In Japan I visited generations-old traditional miso factory and admired how consistently they produce something so reliant on bacteria. The constant climate, using the same wooden vats for centuries at some traditional manufactures, helps to create a site-specific miso paste. This is why not just a type of miso, its age, but the producer make a significant difference in the taste of the resulting product. During the warmer summer months fermentation speeds up, therefore the mountain regions of the Japanese Alps of the Nagano prefecture are better protected from heat spikes that could affect traditionally made miso.
The miso manufactory in a lovely spring town of Matsumoto in the Nagano prefecture was a medium scale operation. Attached was a modern plant, but the giant wooden vats, over hundred years old, were still used in their high-end, aged miso products. Unlike with whisky or some, mainly red wine, there is not interest in imparting any wooden flavour into the fermenting product. Still, the Japanese believe that in this way aged miso paste tastes superior to mass-made factory miso sold at supermarkets. In the West, I have never found anything near to the excellent complexity of the miso bought in Japan.
After our tour, we got a bento lunch consisting of all-miso flavoured dishes. From miso pickles, through soup, tofu, miso dressed vegetables, to my favourite, a white miso ice cream. As with cheese gelato, you might feel repelled at first, but sweet miso pairs wonderfully with milk and yolks.
The uses of miso are extremely variable
Miso soup (shiru) and sushi are perhaps the most globally known Japanese dishes. The soup is served at breakfast, with bento lunch, and in a multi-course dinner. Japanese, perhaps, consume more miso soup than green tea. Convenience entered into the miso world, introducing dehydrated cubes and powdered instant soups, but these will never have the fresh richness of a real, miso paste based soup. A spoonful is enough for a small bowl, add some wakame seaweed, cubes of plain tofu, scallions, perhaps a sprinkle of ground sesame (goma) and savour the bomb of umami in full slurps.
Other gastronomic treats from miso include pickles, in Kyoto the mildly sweet Saikyo miso paste is flavoured with yuzu, ideal with turnips, grapes and fresh figs also embrace its umami.
Nobu uses his powerful dry miso granules to season raw fish, salads, noodles, but I use t on whatever is at hand when too tired to cook anything too complicated. Over grilled fish, soup, steamed rice, asparagus. His black cod baked in hoba leaf with miso is very popular, but you can grill tofu with miso for a generous vegan dish. Kyoto’s third generation three Michelin kaiseki chef Yoshihiro Murata includes particularly white miso paste in many of his seasonal, simple recipes. His broiled tofu with miso paste and the pungent kinome (pepper leaf buds) is one of my favourite skewered spring dishes. For a luxurious treat he grills spiny lobster with a citrus touch of yuzu.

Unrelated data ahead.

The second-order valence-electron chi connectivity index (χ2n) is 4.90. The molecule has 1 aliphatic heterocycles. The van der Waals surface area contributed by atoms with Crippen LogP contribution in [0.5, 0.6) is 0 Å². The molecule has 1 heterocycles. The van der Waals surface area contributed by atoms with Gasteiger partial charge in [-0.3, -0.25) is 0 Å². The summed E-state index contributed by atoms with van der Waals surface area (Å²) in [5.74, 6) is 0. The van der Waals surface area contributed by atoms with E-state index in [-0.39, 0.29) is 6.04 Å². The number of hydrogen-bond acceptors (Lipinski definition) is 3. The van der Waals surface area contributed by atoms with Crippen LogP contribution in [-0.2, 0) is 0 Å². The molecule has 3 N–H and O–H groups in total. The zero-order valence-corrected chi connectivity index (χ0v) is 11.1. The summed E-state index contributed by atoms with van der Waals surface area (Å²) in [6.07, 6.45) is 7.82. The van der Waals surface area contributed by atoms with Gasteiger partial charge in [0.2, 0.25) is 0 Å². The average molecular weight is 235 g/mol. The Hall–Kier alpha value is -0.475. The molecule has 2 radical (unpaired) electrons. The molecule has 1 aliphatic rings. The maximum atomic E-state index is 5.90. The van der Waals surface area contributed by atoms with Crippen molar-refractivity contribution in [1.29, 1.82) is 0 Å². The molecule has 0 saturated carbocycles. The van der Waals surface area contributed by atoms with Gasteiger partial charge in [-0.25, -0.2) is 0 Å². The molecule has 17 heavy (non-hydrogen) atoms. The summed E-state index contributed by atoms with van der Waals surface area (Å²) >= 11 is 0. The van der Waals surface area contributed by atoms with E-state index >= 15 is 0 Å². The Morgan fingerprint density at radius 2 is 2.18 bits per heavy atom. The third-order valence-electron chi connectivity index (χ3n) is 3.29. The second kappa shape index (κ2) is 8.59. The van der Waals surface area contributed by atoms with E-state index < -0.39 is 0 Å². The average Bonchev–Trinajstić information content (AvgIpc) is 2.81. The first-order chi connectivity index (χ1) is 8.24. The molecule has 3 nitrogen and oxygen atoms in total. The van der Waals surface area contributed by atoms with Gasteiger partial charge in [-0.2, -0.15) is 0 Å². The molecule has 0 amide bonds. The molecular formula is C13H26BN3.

Beyond its savoury profile, desserts embrace the sweet white Saikyo miso umami power with a delectable grace. Some gastronomic kaiseki restaurants (Kikunoi, Beniya Mukayu) serve a superior sweet miso ice cream. Abroad I indulged in miso cookies baked by Lodge Bread in Culver City, California.
Nutritional values of miso
Generally, fermented foods are viewed as healthy. The transformation of sugars into alcohols (beer, wine, …) and CO2 (sourdough) or acids (lactic – pickles, acetic – vinegar) changes the foods nutritional value, improves digestibility and preserves it from the bad bacteria growth. The later was the main purpose of fermentation in pre-refrigeration era. By breaking down complex carbs into more simple molecules, its high protein (about 14%) and salt (5-12%) content have been praised in traditional diet. Fibre, calcium and sodium are also nutritionally significant but not as high s it its whole-soybean sister – tempeh. Soy protein is beneficial for postmenopausal women as it appears to slow down bone loss. The phytonutrients in soy are flavonoids that have generally been (as in wine) associated with healthy heart. The bacteria and enzymes in miso improve digestion of other foods eaten with it.
Miso is not purely Japanese invention. In A Dictionary of Japanese Food, Richard Hosking writes: “Its prototype came to Japan from the Asian mainland sometime between the sixth and seventh centuries.” During the Yamato State formative years the Chinese influence on Japanese culture was vehement. After all, so much of our food today crossed borders and was transformed by local cultures into something slightly different. By making your own miso you are creating a new culture, a new locally-specific recipe of this eastern condiment, that became a staple in my fridge.